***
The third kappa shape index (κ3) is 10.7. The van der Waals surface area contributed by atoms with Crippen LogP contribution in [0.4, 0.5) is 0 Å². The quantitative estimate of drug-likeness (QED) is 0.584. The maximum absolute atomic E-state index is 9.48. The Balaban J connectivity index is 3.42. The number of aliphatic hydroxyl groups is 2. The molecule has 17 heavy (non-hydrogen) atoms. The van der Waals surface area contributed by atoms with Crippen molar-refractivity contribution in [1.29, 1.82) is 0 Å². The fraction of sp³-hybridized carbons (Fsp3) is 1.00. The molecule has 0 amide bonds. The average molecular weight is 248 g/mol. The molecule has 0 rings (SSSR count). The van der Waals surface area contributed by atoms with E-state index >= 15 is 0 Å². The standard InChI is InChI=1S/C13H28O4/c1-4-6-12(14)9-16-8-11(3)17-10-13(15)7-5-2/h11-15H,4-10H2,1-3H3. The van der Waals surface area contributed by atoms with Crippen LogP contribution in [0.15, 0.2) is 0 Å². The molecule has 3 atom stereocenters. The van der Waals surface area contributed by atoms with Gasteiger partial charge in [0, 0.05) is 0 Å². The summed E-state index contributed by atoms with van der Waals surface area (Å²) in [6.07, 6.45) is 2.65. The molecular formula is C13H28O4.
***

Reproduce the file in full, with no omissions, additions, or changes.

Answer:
The third kappa shape index (κ3) is 10.7. The van der Waals surface area contributed by atoms with Crippen LogP contribution in [0.4, 0.5) is 0 Å². The quantitative estimate of drug-likeness (QED) is 0.584. The maximum absolute atomic E-state index is 9.48. The Balaban J connectivity index is 3.42. The number of aliphatic hydroxyl groups is 2. The molecule has 17 heavy (non-hydrogen) atoms. The van der Waals surface area contributed by atoms with Crippen molar-refractivity contribution in [1.29, 1.82) is 0 Å². The fraction of sp³-hybridized carbons (Fsp3) is 1.00. The molecule has 0 amide bonds. The average molecular weight is 248 g/mol. The molecule has 0 rings (SSSR count). The van der Waals surface area contributed by atoms with E-state index >= 15 is 0 Å². The standard InChI is InChI=1S/C13H28O4/c1-4-6-12(14)9-16-8-11(3)17-10-13(15)7-5-2/h11-15H,4-10H2,1-3H3. The van der Waals surface area contributed by atoms with Crippen LogP contribution in [0.15, 0.2) is 0 Å². The molecule has 3 atom stereocenters. The van der Waals surface area contributed by atoms with Gasteiger partial charge in [0, 0.05) is 0 Å². The summed E-state index contributed by atoms with van der Waals surface area (Å²) in [6.07, 6.45) is 2.65. The molecular formula is C13H28O4.